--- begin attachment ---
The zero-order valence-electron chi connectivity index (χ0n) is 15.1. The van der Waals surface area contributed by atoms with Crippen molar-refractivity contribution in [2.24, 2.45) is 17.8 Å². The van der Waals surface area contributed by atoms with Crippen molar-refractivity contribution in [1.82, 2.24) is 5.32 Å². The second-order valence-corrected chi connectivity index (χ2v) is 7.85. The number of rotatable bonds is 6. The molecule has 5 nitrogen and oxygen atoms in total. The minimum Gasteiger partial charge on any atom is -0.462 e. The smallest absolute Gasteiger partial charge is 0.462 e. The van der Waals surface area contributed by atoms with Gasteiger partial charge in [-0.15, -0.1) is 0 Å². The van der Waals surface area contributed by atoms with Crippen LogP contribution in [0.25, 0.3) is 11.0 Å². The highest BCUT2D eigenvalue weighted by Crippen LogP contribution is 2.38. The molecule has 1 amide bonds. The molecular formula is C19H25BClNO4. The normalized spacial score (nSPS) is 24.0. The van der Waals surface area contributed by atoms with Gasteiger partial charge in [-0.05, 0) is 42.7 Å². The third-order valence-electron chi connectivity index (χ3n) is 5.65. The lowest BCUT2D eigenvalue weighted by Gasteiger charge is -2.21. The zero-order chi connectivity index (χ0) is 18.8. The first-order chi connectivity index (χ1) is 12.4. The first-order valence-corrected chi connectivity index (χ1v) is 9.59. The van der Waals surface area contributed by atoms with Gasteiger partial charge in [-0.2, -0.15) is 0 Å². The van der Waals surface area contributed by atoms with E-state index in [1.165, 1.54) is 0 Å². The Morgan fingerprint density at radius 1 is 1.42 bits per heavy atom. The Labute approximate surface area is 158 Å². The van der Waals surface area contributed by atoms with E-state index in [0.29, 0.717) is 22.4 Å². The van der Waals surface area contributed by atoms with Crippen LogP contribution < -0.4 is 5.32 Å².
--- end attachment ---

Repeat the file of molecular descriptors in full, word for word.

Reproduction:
The zero-order valence-electron chi connectivity index (χ0n) is 15.1. The van der Waals surface area contributed by atoms with Crippen molar-refractivity contribution in [2.24, 2.45) is 17.8 Å². The van der Waals surface area contributed by atoms with Crippen molar-refractivity contribution in [1.82, 2.24) is 5.32 Å². The second-order valence-corrected chi connectivity index (χ2v) is 7.85. The number of rotatable bonds is 6. The molecule has 5 nitrogen and oxygen atoms in total. The minimum Gasteiger partial charge on any atom is -0.462 e. The smallest absolute Gasteiger partial charge is 0.462 e. The van der Waals surface area contributed by atoms with Gasteiger partial charge in [-0.15, -0.1) is 0 Å². The van der Waals surface area contributed by atoms with Crippen LogP contribution in [0.25, 0.3) is 11.0 Å². The highest BCUT2D eigenvalue weighted by Crippen LogP contribution is 2.38. The molecule has 1 amide bonds. The molecular formula is C19H25BClNO4. The normalized spacial score (nSPS) is 24.0. The van der Waals surface area contributed by atoms with Gasteiger partial charge in [-0.05, 0) is 42.7 Å². The third-order valence-electron chi connectivity index (χ3n) is 5.65. The lowest BCUT2D eigenvalue weighted by Gasteiger charge is -2.21. The zero-order chi connectivity index (χ0) is 18.8. The first-order chi connectivity index (χ1) is 12.4. The first-order valence-corrected chi connectivity index (χ1v) is 9.59. The van der Waals surface area contributed by atoms with Gasteiger partial charge in [-0.2, -0.15) is 0 Å². The van der Waals surface area contributed by atoms with E-state index in [1.165, 1.54) is 0 Å². The Morgan fingerprint density at radius 1 is 1.42 bits per heavy atom. The Labute approximate surface area is 158 Å². The van der Waals surface area contributed by atoms with E-state index in [0.29, 0.717) is 22.4 Å². The van der Waals surface area contributed by atoms with Crippen LogP contribution < -0.4 is 5.32 Å².